Emerging market currencies feel the heat as US economy brightens
Neal Kimberley says Hong Kong is well placed to weather the US Federal Reserve rate hike, but emerging markets might face a more challenging future
A stream of broadly upbeat US economic data is opening up fissures in the foreign exchange markets. Market participants are recognising that the balance of risk is changing. Emerging markets, which have enjoyed substantive capital inflows, will not be immune to this process, and certain currencies are already feeling the heat.
Emerging markets were major beneficiaries of inward capital flows last year, as evidenced in data from the Bank for International Settlements on 30 April. Overall “foreign currency credit continued to grow during 2017, with US dollar credit rising by 8 per cent to US$11.4 trillion and euro credit by 10 per cent to €3 trillion (US$3.57 trillion),” the bank wrote. US dollar credit to emerging market economies rose by 10 per cent to US$3.67 trillion in the year to end-2017, it added.
This US-dollar dominance is critical, as the main currency moving into any markets, not just emerging markers, will also be the main mover out of them.
And US dollar investors moving into emerging markets are not altruistic. Their motivation is to secure higher returns, in exchange for perceived higher risk, than are currently available in the US or elsewhere. If the balance shifts in the US’ favour, capital flows will reverse.
And the balance is shifting. Friday’s US jobs and earnings data might not have been particularly exciting, even if the US headline unemployment figure hit 3.9 per cent for the first time since December 2000, but should arguably be enough to keep the Federal Reserve on track for a rate hike in June with further rises in the pipeline.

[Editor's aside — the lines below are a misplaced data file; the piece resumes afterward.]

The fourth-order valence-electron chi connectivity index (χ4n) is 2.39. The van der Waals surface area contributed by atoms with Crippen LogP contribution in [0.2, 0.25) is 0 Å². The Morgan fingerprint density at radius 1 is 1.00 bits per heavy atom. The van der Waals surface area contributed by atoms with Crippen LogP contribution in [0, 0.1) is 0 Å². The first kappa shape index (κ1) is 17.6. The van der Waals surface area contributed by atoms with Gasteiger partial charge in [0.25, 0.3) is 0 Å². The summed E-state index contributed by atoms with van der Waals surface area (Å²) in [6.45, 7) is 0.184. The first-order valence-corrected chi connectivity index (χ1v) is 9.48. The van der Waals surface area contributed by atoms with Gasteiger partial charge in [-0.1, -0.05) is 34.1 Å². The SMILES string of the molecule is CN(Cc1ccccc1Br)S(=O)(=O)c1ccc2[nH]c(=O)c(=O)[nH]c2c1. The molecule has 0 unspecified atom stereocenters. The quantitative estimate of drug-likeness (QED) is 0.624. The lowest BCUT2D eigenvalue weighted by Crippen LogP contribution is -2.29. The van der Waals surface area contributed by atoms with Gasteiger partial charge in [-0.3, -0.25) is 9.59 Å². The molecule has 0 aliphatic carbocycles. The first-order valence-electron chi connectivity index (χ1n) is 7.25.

A forward-looking US central bank cannot also fail to have noticed Thursday’s release from the National Federation of Independent Businesses that showed that, in April, 57 per cent of polled businesses were hiring, a rise of 4 percentage points from March. A net 33 per cent of small businesses are raising worker compensation, the highest monthly reading since May 2000.
The prospect of higher US wages, combined with the effects of US tax cuts, should leave the US consumer with greenbacks to spend and, with consumption making up some 70 per cent of US gross domestic product, that’s something the Fed can’t ignore.
The existence of tighter US financial conditions, compared to those in Hong Kong, have already and rationally been expressed in a weakening Hong Kong dollar. That has elicited a policy response, as it should, under the linked exchange rate system, lending itself to higher local interest rates and bridging the gap with the US.
But a measured decline in the value of the Hong Kong dollar is a world away from what can happen in other emerging markets when investors decide to pull out their money and get back into greenbacks. Not all central banks have the credibility, or even the means, of the Hong Kong Monetary Authority to address undesired local currency weakness.
It seems an age ago now but, in June 2017, Argentina could issue a US dollar-denominated 100-year government bond receiving US$9.75 billion of orders for a US$2.75 billion issue with a coupon of 7.125 per cent.
Foreign investors had a taste for Argentina but now want out.
Last Friday, with inflation in Argentina in April at 25.4 per cent, the local central bank had to raise its benchmark interest rate to 40 per cent in an attempt to arrest the pace of the peso’s decline. It had fallen 7.83 per cent versus the US dollar on Thursday alone.
Friday also saw the Turkish lira hit a record low against the US dollar, beset by 11 per cent year-on-year inflation and, among other factors, investor concerns that Turkey’s central bank could come under political pressure not to tighten monetary policy as far as they might.
In these two situations, local problems are the major drivers of local currency weakness but there is also the common denominator, as in Hong Kong, that tighter US monetary policy is now helping the US dollar.
Markets can behave like predators, pursuing what they perceive as the weakest prey first. Argentina and Turkey are currently filling that not-to-be-envied role in the wider emerging markets space. But they probably won’t be the last.
Billions of US dollars of capital have flowed into emerging markets in recent years but the tide may be turning. It would be easy to just characterise Argentina and Turkey as special cases but that would be naive. As US yields continue to rise, emerging market currency weakness may well become more general.
Neal Kimberley is a commentator on macroeconomics and financial markets